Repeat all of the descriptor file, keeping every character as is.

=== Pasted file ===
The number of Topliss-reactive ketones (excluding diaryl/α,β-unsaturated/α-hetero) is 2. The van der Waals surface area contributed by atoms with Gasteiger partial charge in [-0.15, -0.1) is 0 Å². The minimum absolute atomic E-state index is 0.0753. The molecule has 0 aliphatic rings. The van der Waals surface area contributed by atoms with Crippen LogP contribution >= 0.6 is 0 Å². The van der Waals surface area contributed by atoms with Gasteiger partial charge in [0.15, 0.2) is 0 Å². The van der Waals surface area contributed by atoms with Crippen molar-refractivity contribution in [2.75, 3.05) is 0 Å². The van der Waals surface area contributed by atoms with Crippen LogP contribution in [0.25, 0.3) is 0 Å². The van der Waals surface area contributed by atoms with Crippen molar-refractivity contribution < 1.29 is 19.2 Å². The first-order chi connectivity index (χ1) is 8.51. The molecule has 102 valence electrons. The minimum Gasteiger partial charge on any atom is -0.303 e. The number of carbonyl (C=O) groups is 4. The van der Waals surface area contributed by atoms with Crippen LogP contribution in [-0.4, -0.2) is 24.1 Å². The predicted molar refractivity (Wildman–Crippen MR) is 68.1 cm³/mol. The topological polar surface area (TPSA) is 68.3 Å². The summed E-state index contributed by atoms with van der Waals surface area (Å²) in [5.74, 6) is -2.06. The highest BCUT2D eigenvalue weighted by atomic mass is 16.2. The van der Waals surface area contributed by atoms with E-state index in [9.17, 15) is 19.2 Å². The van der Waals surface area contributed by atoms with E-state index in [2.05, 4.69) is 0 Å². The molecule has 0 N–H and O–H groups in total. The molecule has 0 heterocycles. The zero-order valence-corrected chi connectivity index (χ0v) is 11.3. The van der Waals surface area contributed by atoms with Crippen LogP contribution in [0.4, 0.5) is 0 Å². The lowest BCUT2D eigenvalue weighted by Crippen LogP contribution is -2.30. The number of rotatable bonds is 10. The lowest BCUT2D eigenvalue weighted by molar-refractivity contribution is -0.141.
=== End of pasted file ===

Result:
The number of Topliss-reactive ketones (excluding diaryl/α,β-unsaturated/α-hetero) is 2. The van der Waals surface area contributed by atoms with Gasteiger partial charge in [-0.15, -0.1) is 0 Å². The minimum absolute atomic E-state index is 0.0753. The molecule has 0 aliphatic rings. The van der Waals surface area contributed by atoms with Crippen LogP contribution >= 0.6 is 0 Å². The van der Waals surface area contributed by atoms with Gasteiger partial charge in [0.15, 0.2) is 0 Å². The van der Waals surface area contributed by atoms with Crippen molar-refractivity contribution in [2.75, 3.05) is 0 Å². The van der Waals surface area contributed by atoms with Crippen LogP contribution in [0.25, 0.3) is 0 Å². The van der Waals surface area contributed by atoms with Crippen molar-refractivity contribution < 1.29 is 19.2 Å². The first-order chi connectivity index (χ1) is 8.51. The molecule has 102 valence electrons. The minimum Gasteiger partial charge on any atom is -0.303 e. The number of carbonyl (C=O) groups is 4. The van der Waals surface area contributed by atoms with Crippen LogP contribution in [-0.4, -0.2) is 24.1 Å². The predicted molar refractivity (Wildman–Crippen MR) is 68.1 cm³/mol. The topological polar surface area (TPSA) is 68.3 Å². The summed E-state index contributed by atoms with van der Waals surface area (Å²) in [5.74, 6) is -2.06. The highest BCUT2D eigenvalue weighted by atomic mass is 16.2. The van der Waals surface area contributed by atoms with E-state index in [9.17, 15) is 19.2 Å². The van der Waals surface area contributed by atoms with E-state index in [2.05, 4.69) is 0 Å². The molecule has 0 N–H and O–H groups in total. The molecule has 0 heterocycles. The zero-order valence-corrected chi connectivity index (χ0v) is 11.3. The van der Waals surface area contributed by atoms with Crippen LogP contribution in [0.4, 0.5) is 0 Å². The lowest BCUT2D eigenvalue weighted by Crippen LogP contribution is -2.30. The number of rotatable bonds is 10. The lowest BCUT2D eigenvalue weighted by molar-refractivity contribution is -0.141.